About 16 million adults experience chronic back pain. Back pain is considered chronic or persistent if it lasts for 12 weeks or longer, even after treating the underlying cause of the acute pain. The culprits behind chronic back pain can vary – it could be because of aging and genetics, accidents or other traumatic events, arthritis of the spine, spinal stenosis, myofascial pain syndrome, or disc problems like a herniated or bulging disc.
Surgery is an effective option to treat the pain, but it is not your only choice. It should not be your first resort when achieving long-term back pain relief. As neurologist and back pain specialist Dr. Jason Berkley said: “surgery is usually only considered when all other options have been exhausted. For most people, there are many non-invasive or minimally invasive treatments that can relieve pain.”
Below, we share some alternative treatments you can try before opting for chronic back pain surgery.
NON-INVASIVE TREATMENTS FOR CHRONIC BACK PAIN
The best way to treat chronic back pain is to move more. When your back is aching, you may think that staying in bed all day or taking a break from physical activities will help you heal faster. But the truth is, avoiding movements and light activities will only make the pain worse.
Physical therapy is your first step to feeling better. It involves doing specific movements, stretches, and exercises to relieve tension. The therapy sessions may include:
- Stretching and flexibility exercises
- Retraining posture
- Testing the limits of pain tolerance
- Aerobic exercises
- Core strengthening
Remember that not all back pain is the same, so your set of exercises should be tailored to your condition or specific symptoms. Only work with a licensed physical therapist because they can determine the right exercise routine for you.
Yoga and Meditation
Yoga, meditation, and other relaxation techniques can help address chronic back pain. They may even be a better pain reliever than physical therapy.
Yoga is a mind and body practice that involves physical postures, movement, and deep breathing exercises. Performing yoga postures at home or under the guidance of a well-trained instructor can help alleviate pain and improve your ability to move. It may also save you from pain medication and surgeries. According to a study, patients dealing with chronic back pain were less likely to take pain medication after going through a 12-week yoga practice.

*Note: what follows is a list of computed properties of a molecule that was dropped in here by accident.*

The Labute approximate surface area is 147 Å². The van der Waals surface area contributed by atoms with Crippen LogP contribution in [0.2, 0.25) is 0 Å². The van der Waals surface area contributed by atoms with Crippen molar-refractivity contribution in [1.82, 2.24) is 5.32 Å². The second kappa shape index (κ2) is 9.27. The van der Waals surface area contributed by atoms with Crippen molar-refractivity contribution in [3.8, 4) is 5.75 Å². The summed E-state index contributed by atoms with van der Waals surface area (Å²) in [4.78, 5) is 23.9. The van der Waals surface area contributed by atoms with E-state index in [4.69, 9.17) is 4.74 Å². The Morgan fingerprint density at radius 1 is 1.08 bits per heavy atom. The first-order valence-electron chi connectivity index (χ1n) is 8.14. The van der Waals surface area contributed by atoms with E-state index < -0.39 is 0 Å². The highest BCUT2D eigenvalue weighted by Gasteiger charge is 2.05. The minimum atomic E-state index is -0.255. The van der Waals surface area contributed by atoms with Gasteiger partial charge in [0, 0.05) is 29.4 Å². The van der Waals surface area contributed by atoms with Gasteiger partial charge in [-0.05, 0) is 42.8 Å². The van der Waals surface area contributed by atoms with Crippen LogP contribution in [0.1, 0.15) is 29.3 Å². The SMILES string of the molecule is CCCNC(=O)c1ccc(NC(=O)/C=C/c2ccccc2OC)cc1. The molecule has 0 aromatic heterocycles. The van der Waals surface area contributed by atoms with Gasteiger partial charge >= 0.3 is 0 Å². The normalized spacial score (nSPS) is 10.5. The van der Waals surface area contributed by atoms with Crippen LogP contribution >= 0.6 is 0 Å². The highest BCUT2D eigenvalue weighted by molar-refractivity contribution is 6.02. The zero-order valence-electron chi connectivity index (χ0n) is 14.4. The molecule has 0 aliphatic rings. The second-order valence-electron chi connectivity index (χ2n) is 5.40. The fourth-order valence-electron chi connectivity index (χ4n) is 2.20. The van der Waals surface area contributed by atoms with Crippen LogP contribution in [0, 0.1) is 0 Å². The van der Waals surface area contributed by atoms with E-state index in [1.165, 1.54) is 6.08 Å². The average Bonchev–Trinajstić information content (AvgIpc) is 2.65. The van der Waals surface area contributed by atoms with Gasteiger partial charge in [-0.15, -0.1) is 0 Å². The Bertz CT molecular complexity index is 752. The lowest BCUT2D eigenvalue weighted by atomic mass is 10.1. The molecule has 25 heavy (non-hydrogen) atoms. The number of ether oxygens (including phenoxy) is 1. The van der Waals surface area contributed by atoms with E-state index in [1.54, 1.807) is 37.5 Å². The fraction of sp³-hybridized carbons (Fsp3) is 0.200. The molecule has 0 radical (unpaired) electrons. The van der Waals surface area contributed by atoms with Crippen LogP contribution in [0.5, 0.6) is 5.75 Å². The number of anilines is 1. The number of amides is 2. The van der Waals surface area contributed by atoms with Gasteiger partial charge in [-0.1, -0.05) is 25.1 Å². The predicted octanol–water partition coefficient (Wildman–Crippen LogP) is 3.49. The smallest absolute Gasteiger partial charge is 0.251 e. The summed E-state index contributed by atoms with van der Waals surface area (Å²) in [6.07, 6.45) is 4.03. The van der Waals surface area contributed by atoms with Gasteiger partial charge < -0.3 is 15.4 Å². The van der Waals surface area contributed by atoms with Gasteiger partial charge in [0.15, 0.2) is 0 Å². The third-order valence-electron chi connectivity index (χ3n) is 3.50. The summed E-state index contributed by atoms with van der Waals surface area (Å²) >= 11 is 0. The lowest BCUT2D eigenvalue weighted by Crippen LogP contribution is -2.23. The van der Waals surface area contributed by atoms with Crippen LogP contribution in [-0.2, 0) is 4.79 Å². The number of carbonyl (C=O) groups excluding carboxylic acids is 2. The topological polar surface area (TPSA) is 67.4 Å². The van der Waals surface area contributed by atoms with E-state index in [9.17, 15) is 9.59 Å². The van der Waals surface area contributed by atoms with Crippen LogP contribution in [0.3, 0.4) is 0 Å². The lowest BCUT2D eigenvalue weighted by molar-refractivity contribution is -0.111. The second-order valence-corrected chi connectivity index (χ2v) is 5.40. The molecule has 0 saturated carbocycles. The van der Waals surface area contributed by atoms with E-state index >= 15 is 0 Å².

Meditation, on the other hand, is a part of the yoga lifestyle and is performed after the yoga session. Meditation is more about concentration and mental relaxation. It will help divert your mind from the pain and onto something more calming. Mind-based therapies like this can soothe the patterns in your brain, reduce pain in select parts of your back, and offer new ways to handle pain.
By meditating regularly, you can become familiar with what is happening to your body and learn how to manage the pain more effectively. The best part? It doesn’t come with any negative side effects.
Acupuncture is an ancient Chinese physical therapy that’s popular for managing chronic pain. During a session, a professional acupuncturist will insert thin needles into specific body points to correct the body’s “Qi” (chee), or life force. Having proper Qi is said to decrease pain and discomfort.
An acupuncturist may focus on these points for lower back pain:
- Lower back points
- Stomach points
- Hip points
- Hand points
- Back of the knees points
- Foot points
It’s not entirely understood yet how this traditional Chinese medicine practice works, but many trials have proven that it can treat back pain with minimal risks and side effects.
“Results from a number of studies suggest that acupuncture may help ease chronic low back pain, neck pain, and osteoarthritis/knee pain,” said the National Center for Complementary and Integrative Health (NCCIH). “It also may help reduce the frequency of tension headaches and prevent migraine headaches.”
Your daily routine can heighten the pain and delay your healing. Try to make some changes in your lifestyle, including what you eat and how much you move. Although moving more is a natural treatment for back pain, you must still know your limitations and pay attention to the activities that worsen your symptoms. Like what Andrew Nava, M.D., a back pain rehabilitation specialist, suggested: “Listen to your body and learn to pace yourself.”
Losing weight is also helpful in preventing pain from increasing. One study discovered that obesity could cause low back pain because of the increased pressure on the spine and discs. Maintain a healthy weight and make sure to follow an anti-inflammatory diet. There are chances that you may be eating high inflammatory foods that only make your back pain worse.
Other lifestyle modifications you should consider include:
- Quitting drinking and smoking. Nicotine is scientifically known to intensify the pain.
- Wearing proper footwear. High-heeled shoes or stilettos can misalign the legs, hips, and spine, resulting in muscle overuse and back pain.
- Paying attention to your posture. Incorrect posture and sitting positions can contribute to low back pain.
- Performing exercises. Exercise can release endorphins, the morphine-like chemicals that help reduce pain and discomfort while triggering positive feelings.
When it comes to treating chronic back pain, surgery should be your last resort. It is the most invasive and risky of all treatments, and there’s never a guarantee that it will correct your back pain.
It is essential to work closely with your doctor and try all the proven and tested non-surgical treatments available to you first before choosing to go under the knife. If the home remedies and natural treatments have not helped, and your pain is already associated with other symptoms, then that’s the only time to consider surgical options.
Check out our Non-Invasive Treatments section for more articles like this!